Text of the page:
GB95894. Bronze AE 12, SNG Munchen 519; BMC Galatia p. 149, 2; Krzyzanowska Monnayage IV; SNG Cop -, gF, dark patina, earthen deposits, weight 1.663 g, maximum diameter 12.0 mm, die axis 0o, Palmyra mint, c. 150 - 225 A.D.; obverse Atargatis bust facing, head left, wearing turreted crown, thin crescent left, star right; reverse radiate bust of young Malakbel (solar deity) left; from the Michael Arslan Collection; extremely rare; $240.00 (€196.80)
 


Philip II, July or August 247 - Late 249 A.D., Zeugma, Commagene, Syria

|Roman| |Syria|, |Philip| |II,| |July| |or| |August| |247| |-| |Late| |249| |A.D.,| |Zeugma,| |Commagene,| |Syria||AE| |27|
Zeugma was founded by Seleucus I Nicator who almost certainly named the city Seleucia after himself. In 64 B.C. the city was conquered by Rome and renamed Zeugma, meaning "bridge of boats." On the Silk Road connecting Antioch to China, Zeugma had a pontoon bridge across the Euphrates, which was the long time border with the Persian Empire. The Legio IV Scythica was camped in Zeugma. The legion and the trade station brought great wealth to Zeugma until, in 256, Zeugma was fully destroyed by the Sassanid king, Shapur I. An earthquake then buried the city beneath rubble. The city never regained its earlier prosperity and, after Arab raids in the 5th and 6th centuries, it was abandoned again.
SL89808. Bronze AE 27, Butcher 31c; SNG Cop 35; BMC Galatia p. 128, 35; SGICV 4142, NGC Ch VF, strike 5/5, surface 3/5 (4094544-007), weight 15.63 g, maximum diameter 27.4 mm, die axis 0o, Zeugma (Belkis, Turkey) mint, 247 - 249 A.D.; obverse AYTOK K M IOYΛI ΦIΛIΠΠOC CEB, laureate, draped and cuirassed bust right, from behind; reverse ZEYΓMATEΩN, tetrastyle temple with peribolos enclosing the sacred grove of trees, below Capricorn right; from the Martineit Collection of Ancient and World Coins, NGC| Lookup; $180.00 (€147.60)
 


Diadumenian, Mid May - 8 June 218 A.D., Laodicea ad Mar, Seleucia and Pieria, Syria

|Roman| |Syria|, |Diadumenian,| |Mid| |May| |-| |8| |June| |218| |A.D.,| |Laodicea| |ad| |Mar,| |Seleucia| |and| |Pieria,| |Syria||AE| |31|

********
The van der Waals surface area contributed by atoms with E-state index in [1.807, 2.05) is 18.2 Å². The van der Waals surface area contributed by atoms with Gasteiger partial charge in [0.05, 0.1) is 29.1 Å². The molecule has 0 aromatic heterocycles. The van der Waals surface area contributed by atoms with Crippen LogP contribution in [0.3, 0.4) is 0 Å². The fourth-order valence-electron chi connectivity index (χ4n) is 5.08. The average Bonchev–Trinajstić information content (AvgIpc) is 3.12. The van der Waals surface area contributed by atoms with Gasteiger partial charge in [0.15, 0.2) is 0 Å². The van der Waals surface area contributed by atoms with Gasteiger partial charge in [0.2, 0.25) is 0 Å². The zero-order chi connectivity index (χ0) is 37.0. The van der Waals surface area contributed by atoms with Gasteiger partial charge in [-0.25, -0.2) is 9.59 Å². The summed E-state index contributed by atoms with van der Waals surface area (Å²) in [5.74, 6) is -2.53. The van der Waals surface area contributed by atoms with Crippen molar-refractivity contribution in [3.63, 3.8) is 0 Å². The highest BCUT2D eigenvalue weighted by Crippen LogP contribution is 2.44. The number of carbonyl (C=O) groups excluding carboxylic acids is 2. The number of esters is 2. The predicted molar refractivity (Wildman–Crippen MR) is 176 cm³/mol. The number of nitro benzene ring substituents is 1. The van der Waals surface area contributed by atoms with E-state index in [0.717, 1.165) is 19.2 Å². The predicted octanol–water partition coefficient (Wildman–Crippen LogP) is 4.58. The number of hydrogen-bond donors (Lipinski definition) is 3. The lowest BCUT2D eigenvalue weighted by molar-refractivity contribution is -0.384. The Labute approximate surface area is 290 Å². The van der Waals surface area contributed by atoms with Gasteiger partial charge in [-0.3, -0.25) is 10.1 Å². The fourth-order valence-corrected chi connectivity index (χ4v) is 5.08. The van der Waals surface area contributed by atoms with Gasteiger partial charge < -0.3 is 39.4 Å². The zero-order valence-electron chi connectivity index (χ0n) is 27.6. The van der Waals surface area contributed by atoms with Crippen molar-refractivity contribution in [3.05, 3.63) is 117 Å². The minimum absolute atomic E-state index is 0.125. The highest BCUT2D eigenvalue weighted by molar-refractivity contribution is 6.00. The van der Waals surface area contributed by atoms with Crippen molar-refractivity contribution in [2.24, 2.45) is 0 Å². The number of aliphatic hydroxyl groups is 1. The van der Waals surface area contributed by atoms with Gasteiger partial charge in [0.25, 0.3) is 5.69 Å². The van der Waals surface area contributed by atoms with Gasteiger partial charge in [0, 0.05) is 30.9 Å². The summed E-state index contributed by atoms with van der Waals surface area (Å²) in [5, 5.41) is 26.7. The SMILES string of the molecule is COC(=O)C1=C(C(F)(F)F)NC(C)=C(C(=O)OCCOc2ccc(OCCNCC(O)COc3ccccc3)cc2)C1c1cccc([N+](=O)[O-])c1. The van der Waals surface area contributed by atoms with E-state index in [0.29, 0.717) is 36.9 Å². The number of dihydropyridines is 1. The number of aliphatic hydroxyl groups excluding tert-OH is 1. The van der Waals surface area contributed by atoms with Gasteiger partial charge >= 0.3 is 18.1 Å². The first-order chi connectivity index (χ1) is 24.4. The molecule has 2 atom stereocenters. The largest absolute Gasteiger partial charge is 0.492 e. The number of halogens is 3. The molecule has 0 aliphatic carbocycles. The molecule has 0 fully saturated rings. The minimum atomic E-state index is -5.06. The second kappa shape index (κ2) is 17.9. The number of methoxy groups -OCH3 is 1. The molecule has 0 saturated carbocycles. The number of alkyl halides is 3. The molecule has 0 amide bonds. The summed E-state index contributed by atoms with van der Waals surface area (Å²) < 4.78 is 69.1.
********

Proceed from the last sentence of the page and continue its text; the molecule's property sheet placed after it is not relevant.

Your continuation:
Laodicea ad Mar (Latakia, Syria) has been inhabited since the second millennium B.C. It was on the Via Maris, a coastal road that ran south from Antioch to Damascus and Beirut. The city was renamed by Seleucus I Nicator in honor of his mother, Laodice and was a major port for the Seleukid Kingdom. Laodicea flourished under Rome and was second only to Antioch in the region. Herod the Great, king of Judaea, furnished Laodicea with an aqueduct, the remains of which stand to the east of the town. The Legio VI Ferrata was probably based in Laodicea.
JD97397. Bronze AE 31, Lindgren-Kovacs 2099, BMC Galatia -, SNG Cop -, SNG Munchen -, SNG Righetti -, aF, dark patina with highlighting earthen deposits, porosity/corrosion, edge split, weight 13.695 g, maximum diameter 31.4 mm, die axis 0o, Laodicea ad Mare (Latakia, Syria) mint, as caesar, 11 Apr 217 - mid May 218 A.D.; obverse IM M OP ANTONINOS NOB CAES, bare headed, draped and cuirassed bust right seen from the front; reverse ROMAE FEL, she-wolf right suckling Romulus and Remus; ex CGB Numismatique Paris; very rare; $140.00 (€114.80)
 


Trajan, 25 January 98 - 8 or 9 August 117 A.D., Struck in Rome for use in Syria

|Trajan|, |Trajan,| |25| |January| |98| |-| |8| |or| |9| |August| |117| |A.D.,| |Struck| |in| |Rome| |for| |use| |in| |Syria||chalkous|
In 116 A.D., Trajan made Syria a Roman province. The orichalcum coinage of 116 A.D., which included this coin, was struck in Rome and shipped to Antioch.
RY96780. Bronze chalkous, Woytek 939v (11 spec.), McAlee 526 (rare), RPC III 3681, BMCRE III 1075, Strack 496, gVF, thick earthen deposits, weight 0.748 g, maximum diameter 11.9 mm, die axis 225o, Rome mint, c. 116 A.D.; obverse laureate and draped bust right; reverse large S•C in wreath; a little gem; rare; $120.00 (€98.40)
 


Hadrian, 11 August 117 - 10 July 138 A.D., Chalcis ad Belum, Chalcidice, Syria

|Roman| |Syria|, |Hadrian,| |11| |August| |117| |-| |10| |July| |138| |A.D.,| |Chalcis| |ad| |Belum,| |Chalcidice,| |Syria||AE| |21|